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Non-benzenoid Aromatic Compounds [Chemical Structural Class]

 Azulene, which has a specific structure of ring-fused unsaturated seven-membered and five-membered rings, is a typical non-benzenoid aromatic compound. Whereas naphthalene or other hydrocarbon compounds are generally colorless, azulene, a structural isomer of naphthalene, is dark blue, and the name comes from the Spanish word azul, meaning "blue". Three practical manufacturing methods have been known so far as follows:
The first method, which was developed by Ziegler and Hafner, is a reaction of ring-opened pyridinium salts or pyrylium salts with cyclopentadienides. The second one, which was developed by Nozoe and Seto et al. is a reaction of tropone derivatives bearing halogen, methoxy, or tosyloxy groups at the 2 position and active methylene compounds, such as cyanoacetates and malonates, in the presence of base. The last method, which was developed by Yasunami and Takase et al., is a reaction of oxaazulanones with enamines.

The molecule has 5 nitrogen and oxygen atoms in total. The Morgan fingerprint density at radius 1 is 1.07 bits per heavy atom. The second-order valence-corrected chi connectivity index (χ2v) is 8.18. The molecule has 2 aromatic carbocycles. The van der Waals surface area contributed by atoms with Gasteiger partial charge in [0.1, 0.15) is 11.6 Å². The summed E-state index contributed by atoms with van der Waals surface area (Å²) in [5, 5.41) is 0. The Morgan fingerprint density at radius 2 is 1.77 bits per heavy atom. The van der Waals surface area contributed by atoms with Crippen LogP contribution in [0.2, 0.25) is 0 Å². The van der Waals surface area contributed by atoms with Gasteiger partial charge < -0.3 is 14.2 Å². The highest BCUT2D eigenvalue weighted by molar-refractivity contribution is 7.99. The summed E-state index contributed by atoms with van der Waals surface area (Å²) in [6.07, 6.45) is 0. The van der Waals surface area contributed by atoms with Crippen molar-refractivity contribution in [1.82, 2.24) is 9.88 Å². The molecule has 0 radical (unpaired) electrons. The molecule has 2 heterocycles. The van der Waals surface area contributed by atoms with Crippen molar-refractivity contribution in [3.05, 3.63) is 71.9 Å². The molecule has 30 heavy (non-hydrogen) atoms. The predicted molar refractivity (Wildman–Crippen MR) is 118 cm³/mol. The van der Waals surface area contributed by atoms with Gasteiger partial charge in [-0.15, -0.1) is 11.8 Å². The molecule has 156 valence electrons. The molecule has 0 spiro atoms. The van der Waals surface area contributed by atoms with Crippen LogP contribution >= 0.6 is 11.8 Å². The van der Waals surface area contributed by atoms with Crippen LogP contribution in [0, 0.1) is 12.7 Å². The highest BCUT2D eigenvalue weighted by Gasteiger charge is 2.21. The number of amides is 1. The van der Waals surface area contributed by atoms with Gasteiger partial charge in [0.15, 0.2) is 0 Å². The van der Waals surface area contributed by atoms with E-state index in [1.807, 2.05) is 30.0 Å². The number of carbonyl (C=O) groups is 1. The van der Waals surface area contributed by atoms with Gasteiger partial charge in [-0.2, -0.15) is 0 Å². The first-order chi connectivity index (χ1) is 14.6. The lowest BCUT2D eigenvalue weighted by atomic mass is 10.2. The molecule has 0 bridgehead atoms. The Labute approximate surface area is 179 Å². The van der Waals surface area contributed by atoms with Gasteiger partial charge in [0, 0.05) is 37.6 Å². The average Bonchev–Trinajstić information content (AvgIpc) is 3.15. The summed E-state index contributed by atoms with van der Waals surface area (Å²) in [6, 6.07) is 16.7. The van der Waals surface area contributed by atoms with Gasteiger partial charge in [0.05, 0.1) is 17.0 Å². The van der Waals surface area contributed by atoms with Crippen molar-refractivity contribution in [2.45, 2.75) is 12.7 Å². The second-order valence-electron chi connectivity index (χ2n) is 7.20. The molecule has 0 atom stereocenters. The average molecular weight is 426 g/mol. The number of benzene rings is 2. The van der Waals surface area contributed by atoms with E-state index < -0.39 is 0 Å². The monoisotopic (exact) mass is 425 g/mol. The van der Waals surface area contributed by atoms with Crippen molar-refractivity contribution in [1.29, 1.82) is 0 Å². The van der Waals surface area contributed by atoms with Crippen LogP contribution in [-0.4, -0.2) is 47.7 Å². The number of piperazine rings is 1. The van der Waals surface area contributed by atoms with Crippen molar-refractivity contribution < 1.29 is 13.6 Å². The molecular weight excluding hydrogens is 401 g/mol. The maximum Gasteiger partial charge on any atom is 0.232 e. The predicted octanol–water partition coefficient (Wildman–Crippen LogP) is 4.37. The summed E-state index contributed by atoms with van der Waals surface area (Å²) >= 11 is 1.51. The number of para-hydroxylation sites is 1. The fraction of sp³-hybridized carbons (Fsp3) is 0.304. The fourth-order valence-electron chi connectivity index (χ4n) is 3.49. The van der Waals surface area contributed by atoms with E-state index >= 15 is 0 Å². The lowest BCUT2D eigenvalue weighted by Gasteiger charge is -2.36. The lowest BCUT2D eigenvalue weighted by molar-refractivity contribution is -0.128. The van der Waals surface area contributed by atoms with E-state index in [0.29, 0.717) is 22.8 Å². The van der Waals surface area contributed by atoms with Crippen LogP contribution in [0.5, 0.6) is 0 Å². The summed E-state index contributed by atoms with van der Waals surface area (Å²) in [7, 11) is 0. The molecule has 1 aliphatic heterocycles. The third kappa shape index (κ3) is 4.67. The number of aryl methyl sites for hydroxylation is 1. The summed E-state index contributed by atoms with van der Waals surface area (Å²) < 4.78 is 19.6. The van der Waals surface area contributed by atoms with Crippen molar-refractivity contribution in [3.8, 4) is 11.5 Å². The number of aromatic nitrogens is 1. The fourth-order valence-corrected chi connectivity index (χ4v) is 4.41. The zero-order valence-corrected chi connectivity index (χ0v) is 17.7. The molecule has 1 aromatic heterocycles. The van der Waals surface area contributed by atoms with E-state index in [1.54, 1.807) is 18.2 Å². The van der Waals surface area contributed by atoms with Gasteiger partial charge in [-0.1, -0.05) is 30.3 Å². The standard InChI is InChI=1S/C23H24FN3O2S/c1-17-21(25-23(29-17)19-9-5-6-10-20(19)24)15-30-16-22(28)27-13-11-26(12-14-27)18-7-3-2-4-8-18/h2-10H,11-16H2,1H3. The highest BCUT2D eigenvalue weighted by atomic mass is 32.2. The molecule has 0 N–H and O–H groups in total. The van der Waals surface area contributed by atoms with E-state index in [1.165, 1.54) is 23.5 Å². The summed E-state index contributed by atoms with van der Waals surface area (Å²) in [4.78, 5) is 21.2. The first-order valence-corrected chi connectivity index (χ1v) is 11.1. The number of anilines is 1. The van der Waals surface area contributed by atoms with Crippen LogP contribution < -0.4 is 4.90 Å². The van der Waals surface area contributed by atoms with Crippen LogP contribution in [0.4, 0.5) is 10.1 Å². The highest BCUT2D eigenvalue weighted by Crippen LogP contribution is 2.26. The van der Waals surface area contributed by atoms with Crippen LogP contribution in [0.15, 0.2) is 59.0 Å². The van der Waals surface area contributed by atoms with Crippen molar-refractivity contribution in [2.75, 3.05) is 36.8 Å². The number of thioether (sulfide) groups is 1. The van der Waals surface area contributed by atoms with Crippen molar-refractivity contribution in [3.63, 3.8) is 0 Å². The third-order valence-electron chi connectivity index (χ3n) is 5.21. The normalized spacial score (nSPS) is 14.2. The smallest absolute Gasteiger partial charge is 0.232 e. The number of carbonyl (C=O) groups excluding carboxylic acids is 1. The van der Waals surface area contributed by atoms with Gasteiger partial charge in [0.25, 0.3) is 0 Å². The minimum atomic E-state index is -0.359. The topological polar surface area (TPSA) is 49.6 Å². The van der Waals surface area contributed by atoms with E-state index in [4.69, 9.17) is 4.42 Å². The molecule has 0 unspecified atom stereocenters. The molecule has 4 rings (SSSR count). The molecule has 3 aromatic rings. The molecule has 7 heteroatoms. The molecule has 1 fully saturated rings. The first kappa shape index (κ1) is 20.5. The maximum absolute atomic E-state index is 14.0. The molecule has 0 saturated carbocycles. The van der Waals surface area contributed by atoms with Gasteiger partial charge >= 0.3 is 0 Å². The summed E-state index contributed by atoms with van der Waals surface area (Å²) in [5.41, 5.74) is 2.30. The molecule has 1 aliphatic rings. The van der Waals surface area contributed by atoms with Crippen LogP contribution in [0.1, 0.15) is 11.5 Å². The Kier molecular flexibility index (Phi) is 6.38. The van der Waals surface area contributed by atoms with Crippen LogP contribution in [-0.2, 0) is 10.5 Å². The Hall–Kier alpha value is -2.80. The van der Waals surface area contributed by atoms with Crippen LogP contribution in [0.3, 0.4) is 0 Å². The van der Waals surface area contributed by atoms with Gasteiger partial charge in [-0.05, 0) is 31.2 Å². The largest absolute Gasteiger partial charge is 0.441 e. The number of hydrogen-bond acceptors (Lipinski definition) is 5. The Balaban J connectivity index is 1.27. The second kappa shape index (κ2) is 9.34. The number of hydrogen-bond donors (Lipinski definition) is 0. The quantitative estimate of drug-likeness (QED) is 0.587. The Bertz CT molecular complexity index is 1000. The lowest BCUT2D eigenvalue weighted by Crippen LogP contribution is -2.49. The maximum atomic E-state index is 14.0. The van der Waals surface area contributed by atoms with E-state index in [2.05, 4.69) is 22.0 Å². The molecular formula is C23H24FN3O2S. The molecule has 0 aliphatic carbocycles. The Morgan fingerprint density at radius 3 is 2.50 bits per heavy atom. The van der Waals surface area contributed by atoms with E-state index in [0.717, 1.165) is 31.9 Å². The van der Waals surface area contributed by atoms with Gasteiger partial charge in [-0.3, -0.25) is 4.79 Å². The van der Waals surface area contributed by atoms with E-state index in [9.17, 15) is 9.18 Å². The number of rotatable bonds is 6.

Tropolone derivatives are also classified as non-benzenoid aromatic compounds. Hinokitiol, a typical tropolone compound, has been known to exhibit an antibacterial effect. Also colchicine, an alkaloid compound with a tropolone ring, shows strong antitumor effects. Thus, tropolone compounds have possibilities in the pharmaceutical field, especially for anticancer drugs.

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